The final two items deal with the issue of balance in the ALT / JLT partnership: “JLTs in this school often give me complete control over class procedure” and “I usually do more lesson planning than the JLTs”. (On JLT questionnaires this item was reversed to read, “I usually do more lesson planning than the ALTs”). The first item addresses the issue of leadership in actual classroom lessons, while the other gauges the share of effort in lesson planning. Team-teaching is defined by the Ministry of Education, Culture, Sports, Science and Technology as “any time two or more teachers work together to guide an individual learner or a group of learners toward a set of aims or objectives” (Monbusho, 1994, p. 14). This definition lacks specificity, with only “together” containing the hint of being an operative word. Regardless of its official definition, team-teaching takes on different forms depending on a host of environmental, administrative, cultural and personality factors (Chandler, 1999; Feiler, 1991; Juppe, 1998; McConnell, 2000). Observations can nevertheless be collected as to the perceived satisfaction of ALTs and JLTs with respect to the arrangements, or balance, being struck in their teaching partnerships.




Questions were scored on the basis of a 5-point scale: -2 strongly disagree, -1 disagree, 0 neither agree nor disagree, 1 agree and 2 strongly agree. Negative responses indicated unfavorable or unsatisfactory circumstances, while positive responses indicated favorable perceptions.


Data Gathering Procedure


Japanese subjects for this study were obtained by approaching the Hiroshima City and Prefectural Boards of Education for lists of public junior and senior high schools hosting full-time ALTs through the JET Program. Individual school principals were then asked to solicit the participation of their English-teaching staffs and to distribute the questionnaires and accompanying explanation. Self addressed, postage-paid envelopes were provided to respondents to encourage frankness and to ensure anonymity.


An alphabetical list of all nation-wide JET Program participants working in base schools, obtained with the assistance of the Council of Authorities for International Relations (CLAIR) and the Hiroshima Municipal Board of Education, provided the source of ALT subjects. ALTs were mailed questionnaires directly at their base schools, with much the same response procedure outlined above for the JLTs.


Results for ALTs


The means, standard deviations and Pearson’s correlation coefficients for the six aspects of the team-teaching environment for ALTs are presented in Table 1. There are 15 possible correlations among 6 variables. As indicated in Table 1, ten of these showed significant correlations at the significance level of 1 percent.

Ÿ ‘Team-Teaching Must Improve’ showed a significant correlation with ‘Team-Teaching is Improving’, ‘ALT Duties are Meaningful’, and ‘Team-Teaching is Enthusiastic’.

Ÿ ‘Team-Teaching is Improving’ correlated significantly with ‘ALT Duties are Meaningful’, ‘Team Teaching is Enthusiastic’, ‘ALT Controls Class’ and ‘ALT Plans More’.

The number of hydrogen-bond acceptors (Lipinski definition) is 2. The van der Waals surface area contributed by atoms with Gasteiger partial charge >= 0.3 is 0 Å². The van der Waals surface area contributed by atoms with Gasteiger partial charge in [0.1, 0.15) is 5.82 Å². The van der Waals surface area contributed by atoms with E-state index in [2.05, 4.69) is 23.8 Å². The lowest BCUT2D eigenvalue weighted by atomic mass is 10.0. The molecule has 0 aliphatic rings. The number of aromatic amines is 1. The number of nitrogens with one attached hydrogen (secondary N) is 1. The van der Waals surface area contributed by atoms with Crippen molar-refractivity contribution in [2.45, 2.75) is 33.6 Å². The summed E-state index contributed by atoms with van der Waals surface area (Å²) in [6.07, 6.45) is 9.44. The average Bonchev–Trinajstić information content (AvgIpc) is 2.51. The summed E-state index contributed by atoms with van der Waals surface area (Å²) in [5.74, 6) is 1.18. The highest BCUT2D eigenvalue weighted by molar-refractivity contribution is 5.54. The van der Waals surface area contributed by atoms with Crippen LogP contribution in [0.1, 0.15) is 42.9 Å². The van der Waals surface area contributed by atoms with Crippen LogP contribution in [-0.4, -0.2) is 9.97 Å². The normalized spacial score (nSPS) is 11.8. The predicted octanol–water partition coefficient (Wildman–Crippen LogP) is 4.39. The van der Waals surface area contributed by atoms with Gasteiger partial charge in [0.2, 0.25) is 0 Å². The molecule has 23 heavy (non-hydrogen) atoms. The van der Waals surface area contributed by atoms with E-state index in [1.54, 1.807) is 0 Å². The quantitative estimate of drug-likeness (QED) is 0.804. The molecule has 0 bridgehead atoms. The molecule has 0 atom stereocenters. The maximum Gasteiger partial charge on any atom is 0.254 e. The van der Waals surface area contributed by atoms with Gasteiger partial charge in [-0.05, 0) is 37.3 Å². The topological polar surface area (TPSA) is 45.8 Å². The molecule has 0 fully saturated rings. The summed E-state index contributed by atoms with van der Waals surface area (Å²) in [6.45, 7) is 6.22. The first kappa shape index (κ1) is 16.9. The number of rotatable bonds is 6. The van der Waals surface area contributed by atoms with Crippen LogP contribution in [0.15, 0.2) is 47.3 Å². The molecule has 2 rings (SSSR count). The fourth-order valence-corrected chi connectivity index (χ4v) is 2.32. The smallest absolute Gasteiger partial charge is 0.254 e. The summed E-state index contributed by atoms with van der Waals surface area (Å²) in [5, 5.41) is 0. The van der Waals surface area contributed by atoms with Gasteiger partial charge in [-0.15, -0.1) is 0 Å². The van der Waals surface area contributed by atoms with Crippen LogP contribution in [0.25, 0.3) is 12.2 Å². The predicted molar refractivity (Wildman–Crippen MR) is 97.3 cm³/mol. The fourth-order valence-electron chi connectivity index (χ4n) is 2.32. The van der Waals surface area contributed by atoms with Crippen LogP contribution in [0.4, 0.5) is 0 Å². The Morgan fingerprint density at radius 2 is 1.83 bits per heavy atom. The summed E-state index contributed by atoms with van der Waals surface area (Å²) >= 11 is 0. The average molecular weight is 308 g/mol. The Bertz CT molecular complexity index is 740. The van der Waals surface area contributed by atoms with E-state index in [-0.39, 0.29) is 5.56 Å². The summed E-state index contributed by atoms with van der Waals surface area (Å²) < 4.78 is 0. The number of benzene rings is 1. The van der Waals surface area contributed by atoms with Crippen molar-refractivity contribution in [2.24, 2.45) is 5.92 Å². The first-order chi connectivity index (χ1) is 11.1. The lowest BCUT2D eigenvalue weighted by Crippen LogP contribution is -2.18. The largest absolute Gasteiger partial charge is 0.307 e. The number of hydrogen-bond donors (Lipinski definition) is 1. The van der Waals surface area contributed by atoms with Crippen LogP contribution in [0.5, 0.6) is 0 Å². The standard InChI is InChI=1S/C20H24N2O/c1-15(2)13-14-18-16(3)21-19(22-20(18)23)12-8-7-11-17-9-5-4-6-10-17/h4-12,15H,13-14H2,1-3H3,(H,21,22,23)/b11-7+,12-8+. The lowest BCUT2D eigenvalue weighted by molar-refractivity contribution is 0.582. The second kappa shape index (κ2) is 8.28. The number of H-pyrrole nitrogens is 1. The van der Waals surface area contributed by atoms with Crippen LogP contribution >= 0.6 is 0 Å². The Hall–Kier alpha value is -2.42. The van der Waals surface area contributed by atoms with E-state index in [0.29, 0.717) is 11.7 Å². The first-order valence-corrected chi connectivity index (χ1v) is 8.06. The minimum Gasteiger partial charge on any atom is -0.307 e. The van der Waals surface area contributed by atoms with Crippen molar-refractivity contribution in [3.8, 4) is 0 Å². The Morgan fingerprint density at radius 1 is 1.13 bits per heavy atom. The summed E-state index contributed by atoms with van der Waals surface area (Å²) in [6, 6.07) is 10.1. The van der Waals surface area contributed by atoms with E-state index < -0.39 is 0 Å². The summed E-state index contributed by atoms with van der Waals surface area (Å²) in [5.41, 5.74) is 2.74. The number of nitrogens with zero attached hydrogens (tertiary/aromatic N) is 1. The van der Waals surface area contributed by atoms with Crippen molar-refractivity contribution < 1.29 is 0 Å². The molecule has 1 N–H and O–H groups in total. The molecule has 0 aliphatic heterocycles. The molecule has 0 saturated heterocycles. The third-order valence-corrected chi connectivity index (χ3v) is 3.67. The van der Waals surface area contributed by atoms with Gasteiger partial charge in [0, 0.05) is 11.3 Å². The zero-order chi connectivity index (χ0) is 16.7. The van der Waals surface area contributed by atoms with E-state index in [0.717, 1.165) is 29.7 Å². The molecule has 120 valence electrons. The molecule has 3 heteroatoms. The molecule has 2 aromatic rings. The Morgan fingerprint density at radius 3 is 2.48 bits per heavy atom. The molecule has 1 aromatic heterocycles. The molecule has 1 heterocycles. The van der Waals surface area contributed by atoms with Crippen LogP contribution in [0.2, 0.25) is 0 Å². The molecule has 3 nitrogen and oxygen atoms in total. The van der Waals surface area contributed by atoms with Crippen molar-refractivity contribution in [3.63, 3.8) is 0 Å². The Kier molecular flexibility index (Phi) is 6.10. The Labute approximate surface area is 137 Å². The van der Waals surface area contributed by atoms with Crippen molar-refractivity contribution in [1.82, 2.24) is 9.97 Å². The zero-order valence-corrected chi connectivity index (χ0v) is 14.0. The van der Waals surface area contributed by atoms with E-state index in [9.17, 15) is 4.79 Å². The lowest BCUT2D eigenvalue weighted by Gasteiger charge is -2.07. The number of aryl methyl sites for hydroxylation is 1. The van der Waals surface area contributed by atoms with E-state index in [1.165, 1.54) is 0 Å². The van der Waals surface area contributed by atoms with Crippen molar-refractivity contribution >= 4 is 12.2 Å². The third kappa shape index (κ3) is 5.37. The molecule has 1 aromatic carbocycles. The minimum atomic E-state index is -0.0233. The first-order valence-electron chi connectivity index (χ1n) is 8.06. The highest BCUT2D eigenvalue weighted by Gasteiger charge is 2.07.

Ÿ ‘ALT Duties are Meaningful’ was significantly correlated with ‘Team-Teaching is Enthusiastic’ and ‘ALT Controls Class’.

Ÿ         ‘ALT Controls Class’ was significantly correlated with ‘ALT Plans More’.


Table 1   ALT and JLT Respondent Characteristics






Years Team-Teaching

Teaching Credentials




























































































The correlation matrix in Table 1 does not show the overall contributions of the six aspects under consideration. Consequently, this study includes a structural path analysis model for ALT responses (Fig. 1) to illustrate causal relations among the six variables.



Figure 1



Several interesting relations are apparent in Fig. 1. The path model postulates a mutual causal relationship among ‘ALT Duties are Meaningful’, ‘Team-Teaching is Enthusiastic’ and ‘Team-Teaching Must Improve’. The more that ALTs perceive their duties to be worthwhile and consequential, the more enthusiastic their lessons with their Japanese colleagues are, and the greater the desire to work for higher performance is. This relationship also holds true in the opposite direction. A strong mutual causal relationship is also evident between ‘ALT plans more’ and ‘ALT controls class’.


While these results are not surprising, the causal relationship between planning and enthusiasm in teaching was weaker than had been expected, and the strong negative causal relation between ‘ALT controls class’ and the sense that team-teaching is improving was also unanticipated. The relatively weak mutual causal relation to enthusiasm may suggest that ALTs who are taking the initiative in lesson planning and delivery feel somehow obliged, rather than eager to do so. With respect to the decidedly negative relationship to improvement and meaningfulness, it was expected that when ALTs assume more responsibility in the classroom, they would perceive their work to be more worthwhile. However, ALTs indicated that taking the lead in class neither improves team-teaching, nor contributes a sense of meaningfulness to their work.


Results for JLTs


The means, standard deviations and Pearson’s correlations for the six aspects of the team-teaching environment for JLTs are presented in Table 2. There are 15 possible correlations among 6 variables. As indicated in Table 2, four of these showed significant correlations at the significance level of 1 percent.

Ÿ  ‘Team-Teaching is Improving’ showed a significant correlation with ‘ALT Duties are Meaningful’ and ‘Team-Teaching is Enthusiastic’.

Ÿ ‘ALT Duties are Meaningful’ correlated positively with ‘Team-Teaching is Enthusiastic’, while ‘ALT Controls Class’ was significantly correlated with ‘JLT Plans More’.


Table 2  Correlations for six aspects of team teaching